Hitting Rock Bottom
Often, things get worse before they get better. That’s a blessing in disguise, because it pushes you to bring about the changes your life is begging for.
I was never any good at holding on to money. It’s been seven years since I graduated and six since I quit my first job. Whatever I have earned over the years, I have let slip through my fingers - at times by wasteful spending, but mostly by careless non-saving.
Only in recent months I have been able to understand my dysfunctional relationship with money and take steps toward fixing it. Where I had mentally glossed over the details of my finances in the past, now I keep track of every penny. I’m in debt, and probably will be for some time to come. The good news is that I’m not ignorant or negligent of the weakest spot in my life any more.
Which Area Of Your Life Is In A Shambles?
At various times in your life, only after you hit rock bottom do you find the will and courage to turn things around. That’s okay. As much as you regret letting things deteriorate in a certain area of your life, it is still possible to make your way back.
But you have to want to.
Till that time, whatever you’re struggling with will continue to keep you miserable. Your worries will not disappear when you decide you want to achieve a certain goal. They might even increase, but when you want something badly, you begin to see opportunities where there were none before. When you acknowledge that you have a problem, it is half the battle won.
How I’m Learning
What I love most about the Web is that it drives home the fact that you’re not alone in your struggles, and that there’s a way out no matter how bad your situation is.
I’m reading blogs like Get Rich Slowly to understand where I have gone wrong with my finances and how I can improve them. Accordingly, I’m making tiny changes wherever I can. The money tips given by Leo Babauta of Zen Habits have helped me tremendously, because they gel well with my own philosophy of simplicity.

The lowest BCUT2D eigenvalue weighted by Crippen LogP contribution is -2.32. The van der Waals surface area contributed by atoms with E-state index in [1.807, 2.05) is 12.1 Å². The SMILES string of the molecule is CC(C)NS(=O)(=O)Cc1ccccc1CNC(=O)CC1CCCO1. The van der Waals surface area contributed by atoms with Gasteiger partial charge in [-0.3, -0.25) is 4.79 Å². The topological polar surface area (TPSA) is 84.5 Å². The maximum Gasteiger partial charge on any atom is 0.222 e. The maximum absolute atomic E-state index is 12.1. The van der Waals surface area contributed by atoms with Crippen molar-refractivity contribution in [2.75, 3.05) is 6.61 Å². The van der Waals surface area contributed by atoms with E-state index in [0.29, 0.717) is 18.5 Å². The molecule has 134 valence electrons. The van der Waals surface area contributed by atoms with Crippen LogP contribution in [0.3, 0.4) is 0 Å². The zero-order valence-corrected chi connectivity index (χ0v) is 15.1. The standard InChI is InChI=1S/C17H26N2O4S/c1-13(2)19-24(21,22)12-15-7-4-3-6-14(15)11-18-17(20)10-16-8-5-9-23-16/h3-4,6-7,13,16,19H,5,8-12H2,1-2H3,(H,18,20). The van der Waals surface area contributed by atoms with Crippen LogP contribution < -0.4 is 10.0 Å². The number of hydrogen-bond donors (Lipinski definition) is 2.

Here are five simple things that have engineered a slow but steady and positive shift in my financial sitaution:
- Maintaining a spreadsheet to monitor where my money’s coming from and where it’s going.
- Paying myself first
- Focusing on clearing debts and paying bills before budgeting
- Paying this month’s bills from last month’s income
- Deciding not to buy a credit card
I have a lot to learn and a long way to go before I can build up a healthy financial cushion. The factor that is different now is my desire to acheive this goal. I’m no longer stuck in a bubble of detachment and denial, refusing to acknowledge my monetary failures because they’re painful and frightening to consider.
A Fresh Start
Knowing that your efforts are making a difference is heartening to see and motivates you to continue putting one step in front of the other. But for your efforts to bear fruit, you have to start somewhere, and starting somewhere small is best.
Whatever it is that you’re relegating to the back of your mind, you need to face it head-on even if it feels like the scariest thing in the world. It probably is, but not as much as you imagine it to be.
Know and remember that you can transform any area of your life by taking baby steps. It’s how we all learn.
- March 7th, 2014